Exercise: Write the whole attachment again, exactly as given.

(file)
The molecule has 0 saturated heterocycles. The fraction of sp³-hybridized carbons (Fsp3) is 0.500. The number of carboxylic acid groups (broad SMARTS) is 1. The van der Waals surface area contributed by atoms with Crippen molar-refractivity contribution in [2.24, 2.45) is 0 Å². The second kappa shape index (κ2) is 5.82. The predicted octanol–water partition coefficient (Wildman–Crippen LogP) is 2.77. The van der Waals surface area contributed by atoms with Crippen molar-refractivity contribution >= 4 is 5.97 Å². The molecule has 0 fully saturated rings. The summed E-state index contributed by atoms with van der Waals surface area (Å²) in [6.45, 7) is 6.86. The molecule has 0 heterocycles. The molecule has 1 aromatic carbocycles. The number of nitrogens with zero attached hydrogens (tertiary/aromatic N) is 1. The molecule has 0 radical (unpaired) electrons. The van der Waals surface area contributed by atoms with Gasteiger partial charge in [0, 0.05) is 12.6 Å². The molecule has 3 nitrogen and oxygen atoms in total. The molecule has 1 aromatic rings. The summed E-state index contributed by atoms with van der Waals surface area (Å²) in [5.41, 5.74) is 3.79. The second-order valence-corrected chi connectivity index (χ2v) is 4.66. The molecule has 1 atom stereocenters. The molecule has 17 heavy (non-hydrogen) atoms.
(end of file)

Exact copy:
The molecule has 0 saturated heterocycles. The fraction of sp³-hybridized carbons (Fsp3) is 0.500. The number of carboxylic acid groups (broad SMARTS) is 1. The van der Waals surface area contributed by atoms with Crippen molar-refractivity contribution in [2.24, 2.45) is 0 Å². The second kappa shape index (κ2) is 5.82. The predicted octanol–water partition coefficient (Wildman–Crippen LogP) is 2.77. The van der Waals surface area contributed by atoms with Crippen molar-refractivity contribution >= 4 is 5.97 Å². The molecule has 0 fully saturated rings. The summed E-state index contributed by atoms with van der Waals surface area (Å²) in [6.45, 7) is 6.86. The molecule has 0 heterocycles. The molecule has 1 aromatic carbocycles. The number of nitrogens with zero attached hydrogens (tertiary/aromatic N) is 1. The molecule has 0 radical (unpaired) electrons. The van der Waals surface area contributed by atoms with Gasteiger partial charge in [0, 0.05) is 12.6 Å². The molecule has 3 nitrogen and oxygen atoms in total. The molecule has 1 aromatic rings. The summed E-state index contributed by atoms with van der Waals surface area (Å²) in [5.41, 5.74) is 3.79. The second-order valence-corrected chi connectivity index (χ2v) is 4.66. The molecule has 1 atom stereocenters. The molecule has 17 heavy (non-hydrogen) atoms.